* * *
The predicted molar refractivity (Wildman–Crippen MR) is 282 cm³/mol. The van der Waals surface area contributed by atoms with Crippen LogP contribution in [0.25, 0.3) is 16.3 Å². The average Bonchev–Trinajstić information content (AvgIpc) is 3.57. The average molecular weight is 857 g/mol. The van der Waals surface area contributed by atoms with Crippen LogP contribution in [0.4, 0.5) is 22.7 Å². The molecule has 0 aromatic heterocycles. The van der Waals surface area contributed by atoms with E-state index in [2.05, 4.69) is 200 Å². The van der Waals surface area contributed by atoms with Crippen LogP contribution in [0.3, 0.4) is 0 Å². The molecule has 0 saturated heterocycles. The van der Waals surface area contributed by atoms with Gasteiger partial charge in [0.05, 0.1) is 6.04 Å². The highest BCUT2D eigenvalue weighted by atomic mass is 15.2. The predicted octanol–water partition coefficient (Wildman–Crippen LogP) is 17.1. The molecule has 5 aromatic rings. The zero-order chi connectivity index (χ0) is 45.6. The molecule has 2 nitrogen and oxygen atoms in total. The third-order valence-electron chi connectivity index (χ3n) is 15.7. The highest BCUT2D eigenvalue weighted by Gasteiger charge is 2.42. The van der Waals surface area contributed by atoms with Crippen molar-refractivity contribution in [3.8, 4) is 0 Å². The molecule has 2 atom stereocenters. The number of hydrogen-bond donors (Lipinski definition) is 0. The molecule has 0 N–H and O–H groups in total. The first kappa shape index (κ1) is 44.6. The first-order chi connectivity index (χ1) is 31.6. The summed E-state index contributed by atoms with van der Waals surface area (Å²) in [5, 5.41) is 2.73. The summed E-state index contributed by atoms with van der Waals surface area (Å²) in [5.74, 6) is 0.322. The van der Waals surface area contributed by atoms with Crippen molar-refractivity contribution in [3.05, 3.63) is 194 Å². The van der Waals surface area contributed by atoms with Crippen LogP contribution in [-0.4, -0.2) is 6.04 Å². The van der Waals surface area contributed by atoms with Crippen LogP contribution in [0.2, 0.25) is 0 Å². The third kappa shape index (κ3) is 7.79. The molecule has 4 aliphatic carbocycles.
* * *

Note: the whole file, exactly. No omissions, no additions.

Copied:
The predicted molar refractivity (Wildman–Crippen MR) is 282 cm³/mol. The van der Waals surface area contributed by atoms with Crippen LogP contribution in [0.25, 0.3) is 16.3 Å². The average Bonchev–Trinajstić information content (AvgIpc) is 3.57. The average molecular weight is 857 g/mol. The van der Waals surface area contributed by atoms with Crippen LogP contribution in [0.4, 0.5) is 22.7 Å². The molecule has 0 aromatic heterocycles. The van der Waals surface area contributed by atoms with E-state index in [2.05, 4.69) is 200 Å². The van der Waals surface area contributed by atoms with Crippen LogP contribution in [0.3, 0.4) is 0 Å². The molecule has 0 saturated heterocycles. The van der Waals surface area contributed by atoms with Gasteiger partial charge in [0.05, 0.1) is 6.04 Å². The highest BCUT2D eigenvalue weighted by atomic mass is 15.2. The predicted octanol–water partition coefficient (Wildman–Crippen LogP) is 17.1. The molecule has 5 aromatic rings. The zero-order chi connectivity index (χ0) is 45.6. The molecule has 2 nitrogen and oxygen atoms in total. The third-order valence-electron chi connectivity index (χ3n) is 15.7. The highest BCUT2D eigenvalue weighted by Gasteiger charge is 2.42. The van der Waals surface area contributed by atoms with Crippen molar-refractivity contribution in [3.8, 4) is 0 Å². The molecule has 2 atom stereocenters. The number of hydrogen-bond donors (Lipinski definition) is 0. The molecule has 0 N–H and O–H groups in total. The first kappa shape index (κ1) is 44.6. The first-order chi connectivity index (χ1) is 31.6. The summed E-state index contributed by atoms with van der Waals surface area (Å²) in [5, 5.41) is 2.73. The summed E-state index contributed by atoms with van der Waals surface area (Å²) in [5.74, 6) is 0.322. The van der Waals surface area contributed by atoms with Crippen molar-refractivity contribution in [3.05, 3.63) is 194 Å². The van der Waals surface area contributed by atoms with Crippen LogP contribution in [-0.4, -0.2) is 6.04 Å². The van der Waals surface area contributed by atoms with Crippen LogP contribution in [0.2, 0.25) is 0 Å². The third kappa shape index (κ3) is 7.79. The molecule has 4 aliphatic carbocycles.